The Science of Simplicity

Why do scientists pursue the simple solution?

When scientists, usually physicists, wax lyrical about the importance of elegance and simplicity to their enterprise, non-scientists are bound to conclude that their sense of “elegance” or “simplicity” is rather peculiar. After all, science, in both conduct and content, is difficult and complicated – and increasingly contested. But maybe this only shows how little the lay person knows about science. It is still by no means obvious that the different sciences share any common standards of elegance and simplicity.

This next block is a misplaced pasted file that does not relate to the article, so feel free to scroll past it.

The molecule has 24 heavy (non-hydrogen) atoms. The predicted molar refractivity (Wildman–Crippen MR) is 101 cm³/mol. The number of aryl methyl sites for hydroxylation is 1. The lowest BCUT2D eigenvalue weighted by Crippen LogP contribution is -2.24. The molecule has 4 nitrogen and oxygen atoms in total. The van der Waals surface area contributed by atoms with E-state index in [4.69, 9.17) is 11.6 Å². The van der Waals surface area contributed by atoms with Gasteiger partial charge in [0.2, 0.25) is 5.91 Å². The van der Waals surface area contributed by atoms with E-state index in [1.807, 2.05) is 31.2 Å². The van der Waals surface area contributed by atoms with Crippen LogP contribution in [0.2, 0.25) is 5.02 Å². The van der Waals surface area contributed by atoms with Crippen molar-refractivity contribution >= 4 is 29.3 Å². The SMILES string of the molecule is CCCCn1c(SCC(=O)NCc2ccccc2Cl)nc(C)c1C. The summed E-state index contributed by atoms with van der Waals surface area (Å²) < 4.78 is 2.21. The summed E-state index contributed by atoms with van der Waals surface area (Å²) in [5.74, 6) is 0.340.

Indeed, the received wisdom amongst philosophers of science these days is that there is no overarching sense of elegance and simplicity to be had. The very idea is likely to be dismissed as the result of an unholy conspiracy between Platonists and positivists who would have us believe that certain perspicuous patterns in nature are self-validating. It would be as if science were a sophisticated version of finding faces in clouds or inferring aliens from crop

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